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This article in AJ

  1. Vol. 70 No. 6, p. 959-963
     
    Received: May 30, 1978


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doi:10.2134/agronj1978.00021962007000060017x

Effect of Soil pH and Liming on Growth and Nodulation of Soybeans in Histosols1

  1. D. B. Mengel and
  2. E. J. Kamprath2

Abstract

Abstract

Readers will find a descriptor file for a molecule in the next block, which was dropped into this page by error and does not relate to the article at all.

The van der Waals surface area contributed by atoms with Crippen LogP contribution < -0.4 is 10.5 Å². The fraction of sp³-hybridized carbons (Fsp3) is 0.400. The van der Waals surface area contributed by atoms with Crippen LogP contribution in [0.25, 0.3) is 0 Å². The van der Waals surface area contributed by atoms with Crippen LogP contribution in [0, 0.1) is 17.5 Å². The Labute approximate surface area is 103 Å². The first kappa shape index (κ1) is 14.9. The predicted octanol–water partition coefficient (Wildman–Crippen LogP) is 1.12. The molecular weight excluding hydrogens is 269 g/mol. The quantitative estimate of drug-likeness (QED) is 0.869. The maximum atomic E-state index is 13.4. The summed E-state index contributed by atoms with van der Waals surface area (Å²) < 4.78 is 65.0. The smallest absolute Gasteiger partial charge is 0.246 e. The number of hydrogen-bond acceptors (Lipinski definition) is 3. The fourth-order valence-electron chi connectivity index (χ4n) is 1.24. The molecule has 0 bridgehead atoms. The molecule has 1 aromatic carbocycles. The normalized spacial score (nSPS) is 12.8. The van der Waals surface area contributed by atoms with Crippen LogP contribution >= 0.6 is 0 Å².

Soil acidity severely limits the growth of soybeans [Glycine max. (L.) Merr.] on Histosols in North Carolina. Laboratory and greenhouse studies were conducted to determine the critical soil pH levels for soybean growth and the chemical factors influencing growth. Soybeans were grown on eight organic soils which had been limed with dolomitic limestone to give a pH range from 4 to 5. Lime rates were based on the CaCl2 exchangeable acidity of each soil. Measurements were made of exchangeable soil acidity, exchangeable AI and Ca, and water soluble AI and Ca. Plant variables measured were shoot, root and nodule dry weight, nodule number and concentration of N, P, K, Ca, Mg, and AI in shoots and roots. These measurements were made at 28 and 40 days after planting in order to calculate growth rates and nutrient uptake rates. Growth responses to liming were obtained on all soils. Shoot growth was significantly related to soil pH and water soluble AI and Ca. Nodule number and weight increased significantly as soil pH increased. Both N con. centration and uptake increased markedly as soil pH increased. Critical soil pH for shoot, root, and nodule growth was in the range of 4.6 to 4.8 for most of the soils. The growth responses to liming are attributed to decreasing the exchangeable and water soluble AI, increasing the water soluble Ca and providing a favorable soil pH for rhizobium activity.

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